• Vehicle prices are limited to $80,000 MSRP for SUVs, vans, and pick-up trucks while other vehicles are limited to $55,000.
    • Income eligibility is limited to individual filers earning less than $150,000 or joint filers earning less than $300,000.
    • Beginning 2025, critical minerals cannot be sourced from a foreign entity of concern and beginning in 2024, battery components cannot be sourced from a foreign entity of concern in order for vehicles to be eligible for the credit.

Honestly, there are about fifteen of these proposals that all attempt to try to increase capex on clean energy. Just ask and I can send them all over. Bottom line, it will take time for the clean energy spending to ramp up, with a small impact in the short run.



Tax Changes


The 15% minimum tax hits a small number of companies but is the equivalent of a 4% increase in the effective tax rate next year. Obviously one of the most affected companies is going to be (AMZN). From the reports that we’ve read, Utilities and Financial companies will be the most affected.

The wildcard for me is the 1% share buyback excise tax. Honestly, this is probably just the beginning of this tax. More importantly, this tax policy could be the beginning of a big sentiment change in capital allocation policies. Many people do not realize we had a 25-year decline in dividend paying companies before the tax treatment of capital gains and dividends were equalized in 2003. Previously, dividends were taxed as ordinary income at a much higher rate than capital gains. Once the two tax rates were equalized, the 25-year decline of dividend paying companies reversed and dividends became more distributed among sectors than just utility and tobacco stocks. Microsoft, in 2004, initiated a dividend and paid a special dividend nearly identical to their share buyback.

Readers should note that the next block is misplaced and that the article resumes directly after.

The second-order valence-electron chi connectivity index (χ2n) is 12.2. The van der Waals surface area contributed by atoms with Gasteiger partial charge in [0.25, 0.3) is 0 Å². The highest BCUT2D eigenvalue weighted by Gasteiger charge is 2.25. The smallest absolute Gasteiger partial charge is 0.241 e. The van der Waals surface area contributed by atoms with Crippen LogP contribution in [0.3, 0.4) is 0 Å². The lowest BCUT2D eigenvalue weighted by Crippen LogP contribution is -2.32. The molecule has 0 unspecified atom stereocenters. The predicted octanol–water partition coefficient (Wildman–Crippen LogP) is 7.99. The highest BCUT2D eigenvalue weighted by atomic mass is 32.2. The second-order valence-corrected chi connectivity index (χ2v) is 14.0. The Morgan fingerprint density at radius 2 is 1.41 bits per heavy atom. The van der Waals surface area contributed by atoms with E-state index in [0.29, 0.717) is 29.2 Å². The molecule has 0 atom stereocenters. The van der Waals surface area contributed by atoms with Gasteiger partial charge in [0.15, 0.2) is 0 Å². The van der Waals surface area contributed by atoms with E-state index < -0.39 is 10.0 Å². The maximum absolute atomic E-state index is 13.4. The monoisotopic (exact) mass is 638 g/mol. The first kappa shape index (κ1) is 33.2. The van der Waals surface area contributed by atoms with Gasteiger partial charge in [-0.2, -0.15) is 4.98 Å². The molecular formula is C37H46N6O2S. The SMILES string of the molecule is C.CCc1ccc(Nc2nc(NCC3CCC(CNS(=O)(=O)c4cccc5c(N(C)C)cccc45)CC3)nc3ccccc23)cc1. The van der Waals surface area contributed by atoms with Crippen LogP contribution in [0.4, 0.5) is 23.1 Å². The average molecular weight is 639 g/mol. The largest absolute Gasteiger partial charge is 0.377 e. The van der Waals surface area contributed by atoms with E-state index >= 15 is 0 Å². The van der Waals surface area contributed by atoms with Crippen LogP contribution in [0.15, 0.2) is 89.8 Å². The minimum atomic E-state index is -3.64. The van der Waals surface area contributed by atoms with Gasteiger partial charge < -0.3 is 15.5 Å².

Our guess is that 1% will not make much of a difference. We can see companies pulling forward share buybacks this year because the bill doesn’t go into effect until 2023. But now that the tax is in place, it could always be increased. This will potentially make dividends preferable to buybacks over time.

I have spoken to several companies and part of that discussion is that buyback allocations could change to special dividends so as not to impact the indicated dividend tax rate.



What Does This Mean for Clients?


We’ve received this question a few different times. In a nutshell, not a whole lot. Once 2025 comes around, many people will see lower pricing in Part B and Part D drugs. Regarding share buybacks, the burden resides on the corporations. But here is where it gets more complicated – will it affect taxes on the middle class?

  • Economic Ramifications: We believe that individuals ultimately bear the tax on all tax increases – whether it is through capital or labor.
  • Tax Enforcement: It’s no secret that there is gap of what is to be owed to the IRS and what is paid. People misreport income all the time. If one owes additional taxes and get audited, that will increase their tax burden. What we don’t know yet is where the focus of the increased enforcement will reside, i.e., focused on high earners or everybody?

Honestly, I think one of my biggest takeaways is the political implications. This is a win for the Democrats because they finally got some sort of legislation completed.

If you made it this far – props to you.